About the time Dad retired, I picked him up at Maplewood Station. He seemed detached and unemotional. I wondered how he really felt. My last journey on the Erie-Lackawanna, ironically, was my daughters’ first ride on the old rail line. It was 1977 and they were three and five years old as we rode on the same tracks my grandpa traveled on his first ride in 1905. The brown electrics were retired and replaced less than a half-decade later. Not my memories, however.
Squirrels In The Attic
Squirrels may have out-numbered Maplewood’s residents. They were everywhere, particularly where there were large oak trees. The oaks dropped enormous acorns, some almost as large as chestnuts, perfect squirrel food. And the squirrels made nests of sticks, leaves and grass not only in the highest branches but in attics.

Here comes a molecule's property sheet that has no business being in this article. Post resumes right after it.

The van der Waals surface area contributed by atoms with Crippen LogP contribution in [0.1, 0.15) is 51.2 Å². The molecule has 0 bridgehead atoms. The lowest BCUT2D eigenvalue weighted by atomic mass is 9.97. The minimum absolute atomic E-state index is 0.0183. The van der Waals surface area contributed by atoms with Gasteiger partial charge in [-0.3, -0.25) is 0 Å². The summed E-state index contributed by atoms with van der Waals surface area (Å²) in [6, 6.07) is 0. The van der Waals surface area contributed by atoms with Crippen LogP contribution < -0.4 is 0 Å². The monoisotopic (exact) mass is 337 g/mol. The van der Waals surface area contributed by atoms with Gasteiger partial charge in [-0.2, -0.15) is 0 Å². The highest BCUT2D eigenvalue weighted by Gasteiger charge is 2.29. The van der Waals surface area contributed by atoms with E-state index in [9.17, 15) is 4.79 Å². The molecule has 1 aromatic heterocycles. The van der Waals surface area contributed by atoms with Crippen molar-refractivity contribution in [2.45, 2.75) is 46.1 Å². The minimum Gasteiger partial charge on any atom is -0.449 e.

Dad, who hated squirrels with a passion, was lucky because we never had them in our attic. That was because we had “Puss-N-Boots,” a 16-pound male cat that was so ferocious neighbors’ dogs seldom entered our property. But there’s always a trade-off in life. “Puss” was notorious for killing squirrels and, to show his great respect for Dad, hauling their carcasses to second-floor closets where he deposited them among our shoes. This never made Mom too happy.
It seemed most of my friends had squirrels in their attics. We’d hear them running inside walls and ceilings as we watched “American Bandstand” or “Highway Patrol.” And I remember friends’ fathers talking about placing poison in attic crawl spaces. Of course, such tactics were never used because dead squirrels buried deep within walls couldn’t be located. And they smelled worse than the Meadowlands after three days.